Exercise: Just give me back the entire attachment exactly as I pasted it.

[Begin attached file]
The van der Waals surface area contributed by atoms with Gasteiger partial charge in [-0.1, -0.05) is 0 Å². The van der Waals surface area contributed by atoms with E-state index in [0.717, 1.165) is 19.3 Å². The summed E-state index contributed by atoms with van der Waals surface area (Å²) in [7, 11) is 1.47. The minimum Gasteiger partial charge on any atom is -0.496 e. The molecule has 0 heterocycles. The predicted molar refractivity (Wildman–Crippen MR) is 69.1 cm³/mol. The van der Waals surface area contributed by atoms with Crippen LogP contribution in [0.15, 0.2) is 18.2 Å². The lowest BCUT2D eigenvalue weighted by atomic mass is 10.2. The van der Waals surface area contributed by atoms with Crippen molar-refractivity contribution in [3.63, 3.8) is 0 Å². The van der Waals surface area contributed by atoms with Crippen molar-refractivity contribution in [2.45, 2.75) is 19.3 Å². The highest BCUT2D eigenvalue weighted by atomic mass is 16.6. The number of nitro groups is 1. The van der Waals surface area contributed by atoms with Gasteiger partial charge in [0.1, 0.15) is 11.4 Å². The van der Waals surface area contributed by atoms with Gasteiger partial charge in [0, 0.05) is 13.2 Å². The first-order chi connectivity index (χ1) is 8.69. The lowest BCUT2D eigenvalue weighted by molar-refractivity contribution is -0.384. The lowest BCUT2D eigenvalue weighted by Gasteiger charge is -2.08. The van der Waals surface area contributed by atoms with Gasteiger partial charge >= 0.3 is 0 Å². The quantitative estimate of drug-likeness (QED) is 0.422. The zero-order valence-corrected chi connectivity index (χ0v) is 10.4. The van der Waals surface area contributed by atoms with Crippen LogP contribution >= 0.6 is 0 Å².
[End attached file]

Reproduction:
The van der Waals surface area contributed by atoms with Gasteiger partial charge in [-0.1, -0.05) is 0 Å². The van der Waals surface area contributed by atoms with E-state index in [0.717, 1.165) is 19.3 Å². The summed E-state index contributed by atoms with van der Waals surface area (Å²) in [7, 11) is 1.47. The minimum Gasteiger partial charge on any atom is -0.496 e. The molecule has 0 heterocycles. The predicted molar refractivity (Wildman–Crippen MR) is 69.1 cm³/mol. The van der Waals surface area contributed by atoms with Crippen LogP contribution in [0.15, 0.2) is 18.2 Å². The lowest BCUT2D eigenvalue weighted by atomic mass is 10.2. The van der Waals surface area contributed by atoms with Crippen molar-refractivity contribution in [3.63, 3.8) is 0 Å². The van der Waals surface area contributed by atoms with Crippen molar-refractivity contribution in [2.45, 2.75) is 19.3 Å². The highest BCUT2D eigenvalue weighted by atomic mass is 16.6. The number of nitro groups is 1. The van der Waals surface area contributed by atoms with Gasteiger partial charge in [0.1, 0.15) is 11.4 Å². The van der Waals surface area contributed by atoms with Gasteiger partial charge in [0, 0.05) is 13.2 Å². The first-order chi connectivity index (χ1) is 8.69. The lowest BCUT2D eigenvalue weighted by molar-refractivity contribution is -0.384. The lowest BCUT2D eigenvalue weighted by Gasteiger charge is -2.08. The van der Waals surface area contributed by atoms with Gasteiger partial charge >= 0.3 is 0 Å². The quantitative estimate of drug-likeness (QED) is 0.422. The zero-order valence-corrected chi connectivity index (χ0v) is 10.4. The van der Waals surface area contributed by atoms with Crippen LogP contribution >= 0.6 is 0 Å².